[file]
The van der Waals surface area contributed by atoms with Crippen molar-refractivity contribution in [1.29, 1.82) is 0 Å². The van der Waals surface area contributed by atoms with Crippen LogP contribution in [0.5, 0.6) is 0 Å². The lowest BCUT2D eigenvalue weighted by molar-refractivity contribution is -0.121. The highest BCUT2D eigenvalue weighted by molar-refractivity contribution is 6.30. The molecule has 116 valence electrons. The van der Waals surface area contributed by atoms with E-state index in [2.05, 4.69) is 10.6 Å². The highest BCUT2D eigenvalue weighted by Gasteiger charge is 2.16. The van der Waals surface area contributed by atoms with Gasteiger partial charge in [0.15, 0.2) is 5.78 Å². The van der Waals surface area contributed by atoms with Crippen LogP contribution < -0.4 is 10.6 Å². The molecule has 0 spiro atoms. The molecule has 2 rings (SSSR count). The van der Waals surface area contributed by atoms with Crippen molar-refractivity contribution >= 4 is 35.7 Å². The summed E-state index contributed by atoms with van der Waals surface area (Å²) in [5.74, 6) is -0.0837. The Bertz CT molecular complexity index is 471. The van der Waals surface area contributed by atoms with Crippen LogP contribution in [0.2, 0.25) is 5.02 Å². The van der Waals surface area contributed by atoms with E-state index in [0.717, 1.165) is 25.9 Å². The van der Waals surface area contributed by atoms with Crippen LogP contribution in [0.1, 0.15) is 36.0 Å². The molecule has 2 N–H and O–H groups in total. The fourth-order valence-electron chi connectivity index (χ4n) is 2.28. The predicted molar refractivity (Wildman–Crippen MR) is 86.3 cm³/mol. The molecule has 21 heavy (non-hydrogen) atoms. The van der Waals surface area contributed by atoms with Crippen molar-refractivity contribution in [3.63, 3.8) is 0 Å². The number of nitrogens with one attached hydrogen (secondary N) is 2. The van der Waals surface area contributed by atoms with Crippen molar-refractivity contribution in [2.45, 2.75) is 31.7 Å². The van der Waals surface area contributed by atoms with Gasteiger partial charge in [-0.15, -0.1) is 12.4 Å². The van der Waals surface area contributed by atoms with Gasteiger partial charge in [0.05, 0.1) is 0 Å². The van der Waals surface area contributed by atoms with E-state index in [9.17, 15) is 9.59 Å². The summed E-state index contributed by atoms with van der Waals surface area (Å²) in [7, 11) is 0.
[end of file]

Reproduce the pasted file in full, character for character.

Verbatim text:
The van der Waals surface area contributed by atoms with Crippen molar-refractivity contribution in [1.29, 1.82) is 0 Å². The van der Waals surface area contributed by atoms with Crippen LogP contribution in [0.5, 0.6) is 0 Å². The lowest BCUT2D eigenvalue weighted by molar-refractivity contribution is -0.121. The highest BCUT2D eigenvalue weighted by molar-refractivity contribution is 6.30. The molecule has 116 valence electrons. The van der Waals surface area contributed by atoms with E-state index in [2.05, 4.69) is 10.6 Å². The highest BCUT2D eigenvalue weighted by Gasteiger charge is 2.16. The van der Waals surface area contributed by atoms with Gasteiger partial charge in [0.15, 0.2) is 5.78 Å². The van der Waals surface area contributed by atoms with Crippen LogP contribution < -0.4 is 10.6 Å². The molecule has 0 spiro atoms. The molecule has 2 rings (SSSR count). The van der Waals surface area contributed by atoms with Crippen molar-refractivity contribution >= 4 is 35.7 Å². The summed E-state index contributed by atoms with van der Waals surface area (Å²) in [5.74, 6) is -0.0837. The Bertz CT molecular complexity index is 471. The van der Waals surface area contributed by atoms with Crippen LogP contribution in [0.2, 0.25) is 5.02 Å². The van der Waals surface area contributed by atoms with E-state index in [0.717, 1.165) is 25.9 Å². The van der Waals surface area contributed by atoms with Crippen LogP contribution in [0.1, 0.15) is 36.0 Å². The molecule has 2 N–H and O–H groups in total. The fourth-order valence-electron chi connectivity index (χ4n) is 2.28. The predicted molar refractivity (Wildman–Crippen MR) is 86.3 cm³/mol. The molecule has 21 heavy (non-hydrogen) atoms. The van der Waals surface area contributed by atoms with Crippen molar-refractivity contribution in [3.63, 3.8) is 0 Å². The number of nitrogens with one attached hydrogen (secondary N) is 2. The van der Waals surface area contributed by atoms with Crippen molar-refractivity contribution in [2.45, 2.75) is 31.7 Å². The van der Waals surface area contributed by atoms with Gasteiger partial charge in [-0.15, -0.1) is 12.4 Å². The van der Waals surface area contributed by atoms with Gasteiger partial charge in [0.05, 0.1) is 0 Å². The van der Waals surface area contributed by atoms with E-state index in [9.17, 15) is 9.59 Å². The summed E-state index contributed by atoms with van der Waals surface area (Å²) in [7, 11) is 0.